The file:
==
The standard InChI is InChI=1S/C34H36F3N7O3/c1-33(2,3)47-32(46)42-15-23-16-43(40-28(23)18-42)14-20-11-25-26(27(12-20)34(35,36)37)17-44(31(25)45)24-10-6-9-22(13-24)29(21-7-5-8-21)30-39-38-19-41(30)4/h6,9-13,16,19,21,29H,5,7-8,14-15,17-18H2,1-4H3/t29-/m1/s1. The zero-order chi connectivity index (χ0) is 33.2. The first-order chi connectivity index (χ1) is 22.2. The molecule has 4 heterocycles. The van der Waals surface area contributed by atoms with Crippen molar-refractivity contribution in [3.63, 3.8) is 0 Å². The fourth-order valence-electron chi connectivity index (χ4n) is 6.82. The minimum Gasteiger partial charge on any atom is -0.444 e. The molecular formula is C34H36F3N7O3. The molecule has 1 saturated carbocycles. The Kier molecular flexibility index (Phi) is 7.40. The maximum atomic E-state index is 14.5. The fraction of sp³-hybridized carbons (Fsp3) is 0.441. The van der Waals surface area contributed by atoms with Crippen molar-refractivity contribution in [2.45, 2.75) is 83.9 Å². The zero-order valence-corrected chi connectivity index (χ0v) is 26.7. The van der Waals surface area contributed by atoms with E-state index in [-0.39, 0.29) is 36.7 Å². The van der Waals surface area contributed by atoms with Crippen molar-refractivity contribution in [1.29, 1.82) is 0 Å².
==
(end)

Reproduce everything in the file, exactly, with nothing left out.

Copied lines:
The standard InChI is InChI=1S/C34H36F3N7O3/c1-33(2,3)47-32(46)42-15-23-16-43(40-28(23)18-42)14-20-11-25-26(27(12-20)34(35,36)37)17-44(31(25)45)24-10-6-9-22(13-24)29(21-7-5-8-21)30-39-38-19-41(30)4/h6,9-13,16,19,21,29H,5,7-8,14-15,17-18H2,1-4H3/t29-/m1/s1. The zero-order chi connectivity index (χ0) is 33.2. The first-order chi connectivity index (χ1) is 22.2. The molecule has 4 heterocycles. The van der Waals surface area contributed by atoms with Crippen molar-refractivity contribution in [3.63, 3.8) is 0 Å². The fourth-order valence-electron chi connectivity index (χ4n) is 6.82. The minimum Gasteiger partial charge on any atom is -0.444 e. The molecular formula is C34H36F3N7O3. The molecule has 1 saturated carbocycles. The Kier molecular flexibility index (Phi) is 7.40. The maximum atomic E-state index is 14.5. The fraction of sp³-hybridized carbons (Fsp3) is 0.441. The van der Waals surface area contributed by atoms with Crippen molar-refractivity contribution in [2.45, 2.75) is 83.9 Å². The zero-order valence-corrected chi connectivity index (χ0v) is 26.7. The van der Waals surface area contributed by atoms with E-state index in [-0.39, 0.29) is 36.7 Å². The van der Waals surface area contributed by atoms with Crippen molar-refractivity contribution in [1.29, 1.82) is 0 Å².